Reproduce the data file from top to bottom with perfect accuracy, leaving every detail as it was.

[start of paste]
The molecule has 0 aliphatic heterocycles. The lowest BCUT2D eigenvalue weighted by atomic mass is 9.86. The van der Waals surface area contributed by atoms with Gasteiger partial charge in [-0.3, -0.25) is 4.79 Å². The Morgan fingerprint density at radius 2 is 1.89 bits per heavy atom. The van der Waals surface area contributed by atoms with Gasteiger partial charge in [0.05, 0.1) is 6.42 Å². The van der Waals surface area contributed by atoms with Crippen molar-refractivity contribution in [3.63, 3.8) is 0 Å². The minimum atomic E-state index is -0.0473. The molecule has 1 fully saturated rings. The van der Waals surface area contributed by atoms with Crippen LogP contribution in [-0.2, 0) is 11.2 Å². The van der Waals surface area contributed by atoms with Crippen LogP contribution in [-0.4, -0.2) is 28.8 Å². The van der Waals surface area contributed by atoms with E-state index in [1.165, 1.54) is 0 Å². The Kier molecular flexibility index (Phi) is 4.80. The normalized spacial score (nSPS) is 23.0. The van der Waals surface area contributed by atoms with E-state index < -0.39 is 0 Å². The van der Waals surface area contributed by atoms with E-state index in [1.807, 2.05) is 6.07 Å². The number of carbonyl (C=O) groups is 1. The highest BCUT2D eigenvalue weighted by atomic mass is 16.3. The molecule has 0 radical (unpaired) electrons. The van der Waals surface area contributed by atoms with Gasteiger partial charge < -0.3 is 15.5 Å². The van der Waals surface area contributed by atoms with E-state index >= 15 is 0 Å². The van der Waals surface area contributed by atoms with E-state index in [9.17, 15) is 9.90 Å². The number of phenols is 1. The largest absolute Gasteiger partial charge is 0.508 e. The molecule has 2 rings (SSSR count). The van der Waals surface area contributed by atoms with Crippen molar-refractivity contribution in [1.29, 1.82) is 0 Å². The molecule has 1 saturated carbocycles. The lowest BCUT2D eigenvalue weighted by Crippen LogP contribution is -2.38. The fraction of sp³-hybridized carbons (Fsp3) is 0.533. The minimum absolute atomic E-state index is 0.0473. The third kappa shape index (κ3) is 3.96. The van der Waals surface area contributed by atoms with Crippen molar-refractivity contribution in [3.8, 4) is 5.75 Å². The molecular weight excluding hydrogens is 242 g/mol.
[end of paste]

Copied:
The molecule has 0 aliphatic heterocycles. The lowest BCUT2D eigenvalue weighted by atomic mass is 9.86. The van der Waals surface area contributed by atoms with Gasteiger partial charge in [-0.3, -0.25) is 4.79 Å². The Morgan fingerprint density at radius 2 is 1.89 bits per heavy atom. The van der Waals surface area contributed by atoms with Gasteiger partial charge in [0.05, 0.1) is 6.42 Å². The van der Waals surface area contributed by atoms with Crippen molar-refractivity contribution in [3.63, 3.8) is 0 Å². The minimum atomic E-state index is -0.0473. The molecule has 1 fully saturated rings. The van der Waals surface area contributed by atoms with Crippen LogP contribution in [-0.2, 0) is 11.2 Å². The van der Waals surface area contributed by atoms with Crippen LogP contribution in [-0.4, -0.2) is 28.8 Å². The van der Waals surface area contributed by atoms with E-state index in [1.165, 1.54) is 0 Å². The Kier molecular flexibility index (Phi) is 4.80. The normalized spacial score (nSPS) is 23.0. The van der Waals surface area contributed by atoms with E-state index < -0.39 is 0 Å². The van der Waals surface area contributed by atoms with E-state index in [1.807, 2.05) is 6.07 Å². The number of carbonyl (C=O) groups is 1. The highest BCUT2D eigenvalue weighted by atomic mass is 16.3. The molecule has 0 radical (unpaired) electrons. The van der Waals surface area contributed by atoms with Gasteiger partial charge < -0.3 is 15.5 Å². The van der Waals surface area contributed by atoms with E-state index >= 15 is 0 Å². The van der Waals surface area contributed by atoms with E-state index in [9.17, 15) is 9.90 Å². The number of phenols is 1. The largest absolute Gasteiger partial charge is 0.508 e. The molecule has 2 rings (SSSR count). The van der Waals surface area contributed by atoms with Crippen molar-refractivity contribution in [1.29, 1.82) is 0 Å². The molecule has 1 saturated carbocycles. The lowest BCUT2D eigenvalue weighted by Crippen LogP contribution is -2.38. The fraction of sp³-hybridized carbons (Fsp3) is 0.533. The minimum absolute atomic E-state index is 0.0473. The third kappa shape index (κ3) is 3.96. The van der Waals surface area contributed by atoms with Crippen molar-refractivity contribution in [3.8, 4) is 5.75 Å². The molecular weight excluding hydrogens is 242 g/mol.